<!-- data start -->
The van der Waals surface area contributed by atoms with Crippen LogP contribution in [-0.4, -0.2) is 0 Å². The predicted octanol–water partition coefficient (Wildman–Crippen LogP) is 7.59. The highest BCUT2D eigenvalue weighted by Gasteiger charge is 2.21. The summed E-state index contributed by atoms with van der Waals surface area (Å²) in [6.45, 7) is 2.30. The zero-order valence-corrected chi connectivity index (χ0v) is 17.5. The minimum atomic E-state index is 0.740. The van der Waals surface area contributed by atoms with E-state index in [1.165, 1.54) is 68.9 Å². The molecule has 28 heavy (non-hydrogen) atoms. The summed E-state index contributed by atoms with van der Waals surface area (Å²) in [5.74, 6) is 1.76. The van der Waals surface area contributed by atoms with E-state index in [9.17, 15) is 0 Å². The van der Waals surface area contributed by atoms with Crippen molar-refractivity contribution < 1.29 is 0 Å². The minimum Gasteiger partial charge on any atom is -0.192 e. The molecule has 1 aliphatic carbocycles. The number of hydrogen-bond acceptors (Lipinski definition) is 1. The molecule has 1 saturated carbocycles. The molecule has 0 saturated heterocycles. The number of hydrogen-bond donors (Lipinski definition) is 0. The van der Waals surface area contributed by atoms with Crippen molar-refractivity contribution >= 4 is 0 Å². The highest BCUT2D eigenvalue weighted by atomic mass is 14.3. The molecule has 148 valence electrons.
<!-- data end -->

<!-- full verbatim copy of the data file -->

The van der Waals surface area contributed by atoms with Crippen LogP contribution in [-0.4, -0.2) is 0 Å². The predicted octanol–water partition coefficient (Wildman–Crippen LogP) is 7.59. The highest BCUT2D eigenvalue weighted by Gasteiger charge is 2.21. The summed E-state index contributed by atoms with van der Waals surface area (Å²) in [6.45, 7) is 2.30. The zero-order valence-corrected chi connectivity index (χ0v) is 17.5. The minimum atomic E-state index is 0.740. The van der Waals surface area contributed by atoms with E-state index in [1.165, 1.54) is 68.9 Å². The molecule has 28 heavy (non-hydrogen) atoms. The summed E-state index contributed by atoms with van der Waals surface area (Å²) in [5.74, 6) is 1.76. The van der Waals surface area contributed by atoms with E-state index in [9.17, 15) is 0 Å². The van der Waals surface area contributed by atoms with Crippen molar-refractivity contribution < 1.29 is 0 Å². The minimum Gasteiger partial charge on any atom is -0.192 e. The molecule has 1 aliphatic carbocycles. The number of hydrogen-bond acceptors (Lipinski definition) is 1. The molecule has 1 saturated carbocycles. The molecule has 0 saturated heterocycles. The number of hydrogen-bond donors (Lipinski definition) is 0. The van der Waals surface area contributed by atoms with Crippen molar-refractivity contribution >= 4 is 0 Å². The highest BCUT2D eigenvalue weighted by atomic mass is 14.3. The molecule has 148 valence electrons.